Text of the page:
Yvonne Dalton wraps trees with cloth. It's a deliciously simple means of dyeing that relies on seasonal rainfall, the exudations of treebark, and the workings of time.
Working in the scrub near Keyneton in rural South Australia, Dalton makes good use of the natural tannins from indigenous local tree species of Acacia and Eucalyptus. She ties her cloth around the trees, not too tightly, but closely enough for contact with the bark. The twists and crumples in the cloth contribute to the patterns, creating resists where folds keep the cloth from touching the plant. Mother Nature does the rest as colour is slowly sucked into the fabric every time it rains, mists, or drizzles.
Australia's eucalypts and acacias have long been known as abundant sources of tannin; species of both genera were actively harvested and used to tan leather in the 19th and early 20th centuries. The process takes months, yielding slow dyed cloth with a minimal environmental footprint. It works best on cottons and linens; protein fibres such as silk and wool are far too susceptible to insect attack and the degenerative effect of solar radiation to be allowed exposure to the elements for the time required.
The way Dalton tells the story she stumbled on this method of dyeing quite serendipitously. In the (southern) fall of 2001 she had been asked to mark two trails--one long and one shorter--through local scrub country in preparation for a ‘walk against want’ fundraiser. She duly marked the trails by tying strips of cloth on to low hanging branches in order to clearly indicate the path. The shorter walk was marked with white fabric and the longer one with coloured strips. The task was completed on the Friday before the event was to be staged. Twenty-four hours later a torrential downpour accompanied by howling winds ripped through the district. Perhaps the gentle reader can see where this is heading . . .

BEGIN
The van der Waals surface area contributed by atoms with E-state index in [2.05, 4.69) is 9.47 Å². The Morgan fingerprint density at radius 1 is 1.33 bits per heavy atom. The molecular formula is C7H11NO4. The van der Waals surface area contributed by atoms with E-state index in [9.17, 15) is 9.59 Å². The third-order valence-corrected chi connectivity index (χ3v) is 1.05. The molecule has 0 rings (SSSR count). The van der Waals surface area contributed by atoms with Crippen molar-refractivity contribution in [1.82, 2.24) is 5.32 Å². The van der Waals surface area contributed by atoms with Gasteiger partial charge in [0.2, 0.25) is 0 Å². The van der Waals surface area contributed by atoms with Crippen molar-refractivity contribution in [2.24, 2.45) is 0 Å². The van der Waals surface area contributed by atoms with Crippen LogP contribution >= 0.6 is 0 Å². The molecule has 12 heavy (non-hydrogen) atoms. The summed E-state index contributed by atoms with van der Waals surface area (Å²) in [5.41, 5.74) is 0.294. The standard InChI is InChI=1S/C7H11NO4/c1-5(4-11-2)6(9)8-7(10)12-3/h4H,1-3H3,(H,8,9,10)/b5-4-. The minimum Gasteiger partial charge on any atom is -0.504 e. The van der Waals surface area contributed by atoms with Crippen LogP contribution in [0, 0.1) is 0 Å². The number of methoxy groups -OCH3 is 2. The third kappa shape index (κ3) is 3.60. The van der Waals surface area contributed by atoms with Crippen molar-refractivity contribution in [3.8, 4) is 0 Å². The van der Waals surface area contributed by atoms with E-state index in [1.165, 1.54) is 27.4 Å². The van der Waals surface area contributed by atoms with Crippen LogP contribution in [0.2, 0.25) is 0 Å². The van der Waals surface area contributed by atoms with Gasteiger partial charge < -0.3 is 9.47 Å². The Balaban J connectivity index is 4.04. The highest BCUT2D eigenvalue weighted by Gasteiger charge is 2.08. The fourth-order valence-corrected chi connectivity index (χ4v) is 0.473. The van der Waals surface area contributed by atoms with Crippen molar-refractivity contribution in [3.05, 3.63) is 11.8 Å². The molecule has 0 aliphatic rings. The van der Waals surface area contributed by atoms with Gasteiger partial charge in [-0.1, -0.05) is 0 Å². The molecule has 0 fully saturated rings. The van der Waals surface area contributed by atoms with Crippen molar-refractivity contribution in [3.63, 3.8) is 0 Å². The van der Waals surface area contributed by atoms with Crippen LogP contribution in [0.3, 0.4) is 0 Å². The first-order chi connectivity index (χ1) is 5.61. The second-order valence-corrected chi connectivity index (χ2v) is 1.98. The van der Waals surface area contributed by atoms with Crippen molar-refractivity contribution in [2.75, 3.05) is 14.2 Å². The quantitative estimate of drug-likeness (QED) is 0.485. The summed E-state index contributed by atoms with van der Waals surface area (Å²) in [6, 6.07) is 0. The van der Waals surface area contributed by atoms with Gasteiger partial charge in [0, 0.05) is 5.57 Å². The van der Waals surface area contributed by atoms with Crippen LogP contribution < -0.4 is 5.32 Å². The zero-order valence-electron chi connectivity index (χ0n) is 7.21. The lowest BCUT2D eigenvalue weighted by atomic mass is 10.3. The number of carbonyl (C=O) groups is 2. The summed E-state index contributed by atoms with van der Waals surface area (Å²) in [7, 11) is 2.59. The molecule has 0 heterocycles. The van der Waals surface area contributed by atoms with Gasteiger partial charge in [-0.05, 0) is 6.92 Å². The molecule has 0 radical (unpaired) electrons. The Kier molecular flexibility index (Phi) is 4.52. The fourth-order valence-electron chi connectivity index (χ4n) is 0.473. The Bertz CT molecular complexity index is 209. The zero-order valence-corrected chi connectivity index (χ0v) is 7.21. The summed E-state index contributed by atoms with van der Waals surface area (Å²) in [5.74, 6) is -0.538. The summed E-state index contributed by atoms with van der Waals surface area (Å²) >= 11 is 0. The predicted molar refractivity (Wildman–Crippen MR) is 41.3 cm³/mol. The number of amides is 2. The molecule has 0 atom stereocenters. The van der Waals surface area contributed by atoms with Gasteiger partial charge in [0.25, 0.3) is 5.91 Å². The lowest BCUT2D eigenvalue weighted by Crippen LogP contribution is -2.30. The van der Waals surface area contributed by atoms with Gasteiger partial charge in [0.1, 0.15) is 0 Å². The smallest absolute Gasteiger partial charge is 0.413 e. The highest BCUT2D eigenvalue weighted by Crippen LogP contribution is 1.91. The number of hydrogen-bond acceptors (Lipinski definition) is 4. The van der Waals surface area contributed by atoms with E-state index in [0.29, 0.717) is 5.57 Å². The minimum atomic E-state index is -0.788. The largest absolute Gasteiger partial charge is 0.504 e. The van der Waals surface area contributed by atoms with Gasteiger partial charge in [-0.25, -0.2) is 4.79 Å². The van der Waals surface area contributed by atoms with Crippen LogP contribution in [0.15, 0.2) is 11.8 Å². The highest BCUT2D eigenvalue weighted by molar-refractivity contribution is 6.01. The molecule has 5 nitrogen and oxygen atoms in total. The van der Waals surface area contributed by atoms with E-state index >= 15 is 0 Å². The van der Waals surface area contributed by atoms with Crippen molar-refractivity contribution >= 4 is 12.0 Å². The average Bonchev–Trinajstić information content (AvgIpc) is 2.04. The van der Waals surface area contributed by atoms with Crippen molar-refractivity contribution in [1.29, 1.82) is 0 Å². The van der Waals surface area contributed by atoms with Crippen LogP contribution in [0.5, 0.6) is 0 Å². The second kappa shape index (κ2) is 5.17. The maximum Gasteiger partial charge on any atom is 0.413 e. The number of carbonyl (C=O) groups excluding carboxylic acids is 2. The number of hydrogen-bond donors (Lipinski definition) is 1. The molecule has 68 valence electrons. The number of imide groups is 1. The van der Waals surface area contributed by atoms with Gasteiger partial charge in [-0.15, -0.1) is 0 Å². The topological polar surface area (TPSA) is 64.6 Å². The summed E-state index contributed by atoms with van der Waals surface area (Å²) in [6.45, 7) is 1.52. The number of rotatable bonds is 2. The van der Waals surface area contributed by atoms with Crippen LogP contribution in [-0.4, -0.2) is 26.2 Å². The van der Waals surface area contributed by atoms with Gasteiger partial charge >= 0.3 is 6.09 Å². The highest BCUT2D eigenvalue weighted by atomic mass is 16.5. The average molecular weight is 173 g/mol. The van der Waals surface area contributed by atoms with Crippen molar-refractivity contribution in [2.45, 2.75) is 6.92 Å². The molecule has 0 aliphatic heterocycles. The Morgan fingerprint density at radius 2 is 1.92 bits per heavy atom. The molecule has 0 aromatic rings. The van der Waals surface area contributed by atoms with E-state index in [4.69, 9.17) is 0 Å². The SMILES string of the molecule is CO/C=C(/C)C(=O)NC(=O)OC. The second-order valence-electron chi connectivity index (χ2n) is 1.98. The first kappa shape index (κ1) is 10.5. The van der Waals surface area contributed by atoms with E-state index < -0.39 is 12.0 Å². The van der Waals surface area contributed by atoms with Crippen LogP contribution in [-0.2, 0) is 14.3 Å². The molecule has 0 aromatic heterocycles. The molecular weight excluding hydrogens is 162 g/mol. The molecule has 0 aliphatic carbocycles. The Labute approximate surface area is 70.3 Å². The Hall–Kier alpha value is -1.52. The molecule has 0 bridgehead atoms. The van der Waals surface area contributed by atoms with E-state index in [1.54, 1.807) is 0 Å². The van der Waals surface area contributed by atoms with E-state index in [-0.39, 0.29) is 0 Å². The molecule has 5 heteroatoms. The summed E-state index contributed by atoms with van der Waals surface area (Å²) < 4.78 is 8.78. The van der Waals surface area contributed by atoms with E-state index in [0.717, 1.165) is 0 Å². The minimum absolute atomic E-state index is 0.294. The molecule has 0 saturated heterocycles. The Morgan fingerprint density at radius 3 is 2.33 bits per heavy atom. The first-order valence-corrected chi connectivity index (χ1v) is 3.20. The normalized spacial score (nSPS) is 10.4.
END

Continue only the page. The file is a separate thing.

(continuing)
Due to other commitments on the Sunday of the walk, Dalton did not take part in the actual event so she was rather surprised when the organiser berated her some days later for not having made the time to mark the trails, especially after assurances that the task could be managed easily. Curious to find out what happened to the markers as well as to collect them so that they wouldn’t pollute the environment, Dalton walked the scrub a couple of weeks later and discovered to her surprise that many had become wrapped tightly around the branches due to the high winds, were no longer dangling cheerily in the breeze, and were quite difficult to discern.
Not wishing to waste the retrieved cloth, she washed the fabric with the intent of repurposing it and noticed the cloth had taken up colour, assisted by moisture from the rain, this leached into the washing water colouring the solution. Excited by the possibilities Dalton returned to the scrub, deliberately wrapping cloth around those trees that had made the strongest colours on the original markers. Since those early explorations her wrappings have increased in number and distribution. Local landholders as well as those further afield now happily give permission for their trees to be wrapped (it doesn’t hurt the trees). Dalton uses the resulting slow cloth, coloured by the gentle processes of nature, in her textile work sometimes making pieced quilt-like objects and at others simply hanging long strips of cloth as forest-like installations.